I spent some quality time with my larger audio recorder on Friday, and managed to make a few new friends in the process.
I had two goals for the day: to record the striking University of Toronto's teaching assistants, and to catch the sound of streetcars going through the intersection of College and Spadina. Unfortunately the first turned out to be less interesting than I had hoped – and certainly less interesting than Kevin or Rachel thought they were – and my timing was wrong for the second. Fortunately the city doesn't expect to start rebuilding the roadway for a couple more weeks, giving me another chance to record before the broken tracks are replaced with new ones.
One of my personal rules is to not put away the recording gear until long after I think I'm done, because frequently the best opportunities happen on my way home. So often I fail, though, but usually for good reason. In this case I had put my recorder away because I was walking back through U of T, and didn't feel like being asked, yet again, if I was private investigator hired by the university to record the strike. Odd scenario, I know, but having heard that same explanation almost word-for-word from two different earnest young people – including one who had followed me for three-quarters of a kilometre, across four roads and out of the U of T campus to tell me it – I can only assume that it's true.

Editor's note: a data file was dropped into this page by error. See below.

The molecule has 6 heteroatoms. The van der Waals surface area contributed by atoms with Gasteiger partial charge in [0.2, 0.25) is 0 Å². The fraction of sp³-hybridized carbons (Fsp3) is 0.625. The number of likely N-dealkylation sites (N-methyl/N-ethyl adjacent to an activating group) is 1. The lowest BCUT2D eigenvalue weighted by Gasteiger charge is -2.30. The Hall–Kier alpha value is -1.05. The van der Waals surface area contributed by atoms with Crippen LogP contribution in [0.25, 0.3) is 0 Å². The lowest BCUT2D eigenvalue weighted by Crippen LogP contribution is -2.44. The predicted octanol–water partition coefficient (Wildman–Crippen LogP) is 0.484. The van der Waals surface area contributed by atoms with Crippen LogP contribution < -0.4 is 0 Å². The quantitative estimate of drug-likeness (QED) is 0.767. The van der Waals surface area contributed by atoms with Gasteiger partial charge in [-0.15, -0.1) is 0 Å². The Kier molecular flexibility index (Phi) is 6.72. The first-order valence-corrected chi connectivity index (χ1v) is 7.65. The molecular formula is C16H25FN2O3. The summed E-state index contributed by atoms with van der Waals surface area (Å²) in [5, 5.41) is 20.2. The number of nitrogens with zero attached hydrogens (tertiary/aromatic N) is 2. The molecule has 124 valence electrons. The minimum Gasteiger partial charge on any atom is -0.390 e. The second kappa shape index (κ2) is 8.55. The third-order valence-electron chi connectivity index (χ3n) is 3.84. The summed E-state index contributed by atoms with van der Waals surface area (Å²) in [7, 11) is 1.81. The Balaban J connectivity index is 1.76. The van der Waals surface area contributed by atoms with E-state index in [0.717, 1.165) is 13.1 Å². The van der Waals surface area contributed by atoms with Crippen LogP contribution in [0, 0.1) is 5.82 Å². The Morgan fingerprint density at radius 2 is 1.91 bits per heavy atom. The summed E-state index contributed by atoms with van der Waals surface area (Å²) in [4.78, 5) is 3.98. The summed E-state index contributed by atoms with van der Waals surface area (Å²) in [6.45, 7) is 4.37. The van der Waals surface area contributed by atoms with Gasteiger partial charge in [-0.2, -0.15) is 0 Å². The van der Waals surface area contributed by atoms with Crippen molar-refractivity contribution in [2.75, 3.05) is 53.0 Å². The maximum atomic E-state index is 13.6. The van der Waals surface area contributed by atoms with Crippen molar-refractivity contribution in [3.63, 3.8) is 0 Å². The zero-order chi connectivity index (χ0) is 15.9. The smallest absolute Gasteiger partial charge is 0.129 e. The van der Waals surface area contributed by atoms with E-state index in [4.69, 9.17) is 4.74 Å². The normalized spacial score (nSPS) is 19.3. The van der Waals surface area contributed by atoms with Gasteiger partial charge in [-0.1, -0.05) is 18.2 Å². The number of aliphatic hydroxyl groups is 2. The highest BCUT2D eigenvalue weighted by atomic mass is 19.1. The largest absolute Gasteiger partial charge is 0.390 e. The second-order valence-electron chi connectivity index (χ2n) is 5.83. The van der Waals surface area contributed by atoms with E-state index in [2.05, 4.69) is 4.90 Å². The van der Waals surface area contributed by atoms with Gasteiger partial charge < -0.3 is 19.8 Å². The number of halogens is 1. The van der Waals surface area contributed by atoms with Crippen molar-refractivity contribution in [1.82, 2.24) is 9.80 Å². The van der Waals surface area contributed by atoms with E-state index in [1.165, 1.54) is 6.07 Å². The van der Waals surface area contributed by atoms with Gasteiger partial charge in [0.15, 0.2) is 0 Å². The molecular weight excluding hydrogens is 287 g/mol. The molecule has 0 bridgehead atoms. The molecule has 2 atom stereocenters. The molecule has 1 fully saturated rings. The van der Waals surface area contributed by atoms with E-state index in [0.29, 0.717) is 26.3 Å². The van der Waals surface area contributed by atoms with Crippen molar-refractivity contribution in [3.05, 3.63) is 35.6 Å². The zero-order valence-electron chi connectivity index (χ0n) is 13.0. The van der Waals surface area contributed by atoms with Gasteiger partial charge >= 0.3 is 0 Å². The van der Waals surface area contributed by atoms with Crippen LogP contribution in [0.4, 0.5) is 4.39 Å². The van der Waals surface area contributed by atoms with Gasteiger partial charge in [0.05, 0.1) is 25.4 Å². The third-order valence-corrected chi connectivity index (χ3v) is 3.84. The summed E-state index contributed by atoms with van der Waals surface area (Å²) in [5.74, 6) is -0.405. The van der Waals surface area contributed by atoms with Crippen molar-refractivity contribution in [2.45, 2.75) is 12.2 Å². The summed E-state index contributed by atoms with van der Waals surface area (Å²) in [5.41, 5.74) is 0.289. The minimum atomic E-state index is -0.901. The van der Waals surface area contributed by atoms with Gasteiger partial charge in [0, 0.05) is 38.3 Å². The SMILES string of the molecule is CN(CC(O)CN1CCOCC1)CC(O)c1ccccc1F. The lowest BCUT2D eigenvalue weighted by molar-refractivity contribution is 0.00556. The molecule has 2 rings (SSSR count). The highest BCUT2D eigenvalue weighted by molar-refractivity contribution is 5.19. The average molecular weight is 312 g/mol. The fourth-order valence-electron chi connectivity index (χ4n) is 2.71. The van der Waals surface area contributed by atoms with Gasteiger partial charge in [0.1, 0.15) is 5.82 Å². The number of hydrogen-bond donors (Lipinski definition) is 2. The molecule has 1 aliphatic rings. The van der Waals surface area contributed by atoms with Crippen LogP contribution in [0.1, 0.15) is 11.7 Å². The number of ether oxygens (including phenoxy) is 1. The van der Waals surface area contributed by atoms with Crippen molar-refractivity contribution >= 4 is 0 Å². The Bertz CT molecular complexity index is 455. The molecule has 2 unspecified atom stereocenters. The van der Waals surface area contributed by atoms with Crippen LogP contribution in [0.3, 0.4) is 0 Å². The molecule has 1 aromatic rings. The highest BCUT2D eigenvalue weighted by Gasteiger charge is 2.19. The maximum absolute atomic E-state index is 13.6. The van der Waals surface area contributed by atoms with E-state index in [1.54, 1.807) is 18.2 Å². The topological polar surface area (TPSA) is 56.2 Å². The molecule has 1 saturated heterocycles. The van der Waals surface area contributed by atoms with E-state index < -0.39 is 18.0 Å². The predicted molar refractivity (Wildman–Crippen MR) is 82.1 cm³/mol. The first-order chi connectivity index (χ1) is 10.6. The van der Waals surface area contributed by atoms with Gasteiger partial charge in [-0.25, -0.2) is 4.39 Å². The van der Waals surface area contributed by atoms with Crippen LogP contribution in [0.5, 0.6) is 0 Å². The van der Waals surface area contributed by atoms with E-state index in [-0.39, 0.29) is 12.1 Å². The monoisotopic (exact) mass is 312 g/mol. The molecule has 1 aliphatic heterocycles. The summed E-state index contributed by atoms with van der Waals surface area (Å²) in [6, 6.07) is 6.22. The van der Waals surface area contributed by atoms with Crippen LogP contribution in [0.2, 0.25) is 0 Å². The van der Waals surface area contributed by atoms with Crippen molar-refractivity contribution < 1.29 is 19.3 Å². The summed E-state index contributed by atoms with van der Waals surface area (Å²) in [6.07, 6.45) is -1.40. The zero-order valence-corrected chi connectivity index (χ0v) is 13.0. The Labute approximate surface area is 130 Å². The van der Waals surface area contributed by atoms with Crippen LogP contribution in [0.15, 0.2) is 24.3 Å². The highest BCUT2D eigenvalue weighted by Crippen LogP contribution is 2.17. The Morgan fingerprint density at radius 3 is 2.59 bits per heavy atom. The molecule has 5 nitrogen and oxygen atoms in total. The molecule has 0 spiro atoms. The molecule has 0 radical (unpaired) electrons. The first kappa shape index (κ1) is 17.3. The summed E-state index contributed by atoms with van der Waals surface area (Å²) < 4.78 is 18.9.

The gem that I discovered, which was worth unpacking my gear for, was a single backhoe starting a hole in the ground that will eventually become an eight-storey engineering building. It was clearing broken concrete and scrap metal, skillfully manipulating a block that must have been far too heavy to lift. Eventually the excavator was joined by another worker with a power saw, and together they continued to sort and salvage the rubble. And the really remarkable thing is the almost complete absence of other sounds. It was a quiet spot away from major roads, on a day with unusually little traffic.
I recorded about twenty-five minutes of audio from three different perspectives. The result was about seventeen minutes of usable material, which I've cut and layered into the composition in the five minute video at the start of this entry. (As usual the images are just a secondary way to record the scene, and can be safely ignored.) And of course no U of T recording session – on public property – would be complete without being challenged by authority. In this case it was by someone who lacked the politeness of identifying himself, but gave me no trouble once he established that I wasn't working for forces greater than myself.
The best interaction of the day is one that I included at the end of the audio clip. It was the sixth time I was asked about what I was doing in less than two hours, so having a passer-by wonder if I was monitoring for radon gas broke some of my stress. It was a University of Toronto moment in the best possible way. Sometimes I really enjoy meeting people on the campus.